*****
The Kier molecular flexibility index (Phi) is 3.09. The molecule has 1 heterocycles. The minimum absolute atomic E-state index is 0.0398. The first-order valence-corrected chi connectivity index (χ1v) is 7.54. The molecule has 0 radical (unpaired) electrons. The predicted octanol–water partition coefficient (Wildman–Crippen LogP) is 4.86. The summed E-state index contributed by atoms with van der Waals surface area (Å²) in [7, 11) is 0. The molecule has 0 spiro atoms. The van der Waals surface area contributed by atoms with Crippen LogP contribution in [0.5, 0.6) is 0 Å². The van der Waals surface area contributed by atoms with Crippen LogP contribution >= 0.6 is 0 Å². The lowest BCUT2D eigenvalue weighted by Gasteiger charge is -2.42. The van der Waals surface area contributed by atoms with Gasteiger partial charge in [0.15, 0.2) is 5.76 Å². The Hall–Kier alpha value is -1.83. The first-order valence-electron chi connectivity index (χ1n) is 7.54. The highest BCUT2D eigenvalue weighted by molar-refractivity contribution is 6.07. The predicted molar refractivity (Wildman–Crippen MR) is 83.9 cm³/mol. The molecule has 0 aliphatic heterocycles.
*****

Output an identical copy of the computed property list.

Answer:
The Kier molecular flexibility index (Phi) is 3.09. The molecule has 1 heterocycles. The minimum absolute atomic E-state index is 0.0398. The first-order valence-corrected chi connectivity index (χ1v) is 7.54. The molecule has 0 radical (unpaired) electrons. The predicted octanol–water partition coefficient (Wildman–Crippen LogP) is 4.86. The summed E-state index contributed by atoms with van der Waals surface area (Å²) in [7, 11) is 0. The molecule has 0 spiro atoms. The van der Waals surface area contributed by atoms with Crippen LogP contribution in [0.5, 0.6) is 0 Å². The van der Waals surface area contributed by atoms with Crippen LogP contribution >= 0.6 is 0 Å². The lowest BCUT2D eigenvalue weighted by Gasteiger charge is -2.42. The van der Waals surface area contributed by atoms with Gasteiger partial charge in [0.15, 0.2) is 5.76 Å². The Hall–Kier alpha value is -1.83. The first-order valence-electron chi connectivity index (χ1n) is 7.54. The highest BCUT2D eigenvalue weighted by molar-refractivity contribution is 6.07. The predicted molar refractivity (Wildman–Crippen MR) is 83.9 cm³/mol. The molecule has 0 aliphatic heterocycles.